# Five Interest Calculation Methods Important to the Lifeblood of Loans Cindy Fisher | June 25, 2020

I remember being in Mr. Harrison’s 6th grade math class when he described interest to us. He said that if we had a 30-year mortgage and took all 30 years to pay off the loan, the real cost of the house would be triple what we paid for it. That was the day that sparked my interest in … interest.

Calculating interest may sound boring to some, but to financial professionals, it may be one of the most fascinating parts of the job.

GOLDPoint Systems has five different ways to calculate interest.

This blog post will attempt to help you understand the different calculation methods just a little better. They’re very well known in the financial industry, but sometimes it helps to have it explained in a way that makes it click. The Interest Calculation Method field is one of the most important fields in our whole system.

Interest Calculation Methods

Technically, GPS has 10 different Interest Calculation Methods, but five of them use the same calculation formula as the first five while allowing the Date Interest Paid to and Date Last Accrued to be more than one frequency behind the Due Date (whereas the first five calculation methods do not allow that). There are some other slight variations with the other five Interest Calculation Methods based on payment frequency (monthly, bi-weekly, etc.). We’ll discuss those in another blog post.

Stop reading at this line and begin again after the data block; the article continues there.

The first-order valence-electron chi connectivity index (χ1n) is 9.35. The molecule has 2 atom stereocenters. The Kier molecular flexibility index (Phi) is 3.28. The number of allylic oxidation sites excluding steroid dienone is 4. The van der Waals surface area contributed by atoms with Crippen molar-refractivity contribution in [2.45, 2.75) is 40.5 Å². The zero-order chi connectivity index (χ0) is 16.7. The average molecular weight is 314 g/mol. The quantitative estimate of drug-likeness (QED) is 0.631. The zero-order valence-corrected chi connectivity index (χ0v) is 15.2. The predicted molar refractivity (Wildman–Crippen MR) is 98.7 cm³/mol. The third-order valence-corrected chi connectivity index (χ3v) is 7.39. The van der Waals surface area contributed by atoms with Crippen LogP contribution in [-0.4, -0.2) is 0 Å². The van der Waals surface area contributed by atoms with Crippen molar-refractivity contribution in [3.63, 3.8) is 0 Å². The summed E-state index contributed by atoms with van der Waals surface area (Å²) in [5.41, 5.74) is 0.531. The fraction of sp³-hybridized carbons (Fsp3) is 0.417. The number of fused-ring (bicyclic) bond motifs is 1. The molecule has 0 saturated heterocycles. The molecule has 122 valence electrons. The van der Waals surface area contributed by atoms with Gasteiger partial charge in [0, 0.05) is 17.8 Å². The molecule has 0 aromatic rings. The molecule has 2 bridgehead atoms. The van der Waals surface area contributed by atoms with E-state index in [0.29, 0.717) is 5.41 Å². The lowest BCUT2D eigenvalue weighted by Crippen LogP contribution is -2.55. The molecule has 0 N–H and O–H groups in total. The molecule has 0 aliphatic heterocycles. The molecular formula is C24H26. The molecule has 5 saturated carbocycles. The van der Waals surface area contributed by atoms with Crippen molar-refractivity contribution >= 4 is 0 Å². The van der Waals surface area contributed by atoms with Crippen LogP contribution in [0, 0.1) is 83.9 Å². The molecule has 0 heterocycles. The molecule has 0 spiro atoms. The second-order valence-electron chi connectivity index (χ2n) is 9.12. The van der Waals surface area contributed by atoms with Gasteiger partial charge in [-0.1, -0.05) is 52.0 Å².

For this post, let’s focus on the following Interest Calculation Methods:

Code 1 – 365/365 days per year

If the Interest Calculation Method is set to “1 – 365/365”, monthly interest for the P/I Constant is calculated as follows:

Principal Balance amount as of last payment X Interest Rate ÷ 365 X days difference from last Due Date to current Due Date = the amount of payment that goes towards interest. The rest of the P/I Constant, after paying interest, goes to principal.

Example:

P/I Constant is \$200.

Principal Balance as of last payment date = \$25,000

Interest Rate = 5.75%

Last Due Date to this Due Date = 31 days

Interest Calculation Method = 1 – 365/365

Interest calculation:

25,000 X .0575 ÷ 365 X 31 = \$122.09 ← This is the amount of interest paid from the P/I Constant.

200.00 – 122.09 = \$77.91 ← This is the amount applied to principal from the P/I Constant.

Code 2 – 360/360 days per year

Code 2 considers every month as having 30 days. February and all the months with 31 days are considered 30-day months.

Principal Balance X Interest Rate ÷ 360 X 30 = Interest amount of payment

Example:

P/I Constant is \$200.

Principal Balance as of last payment date = \$25,000

Due Date to Due Date = 31 (but the calculation will use 30)

Interest Rate = 5.75%

Interest calculation:

25,000 X .0575 ÷ 360 X 30 = \$119.79 ← This is the amount of interest paid from the P/I Constant.

200.00 – 119.79 = \$80.21 ← This is the amount applied to principal from the P/I Constant.

Code 3 – 365/360 days per year

When using Code 3, the annual interest rate is divided by 360 to get the daily interest rate, and then multiplied by the number of days from last Due Date to current Due Date.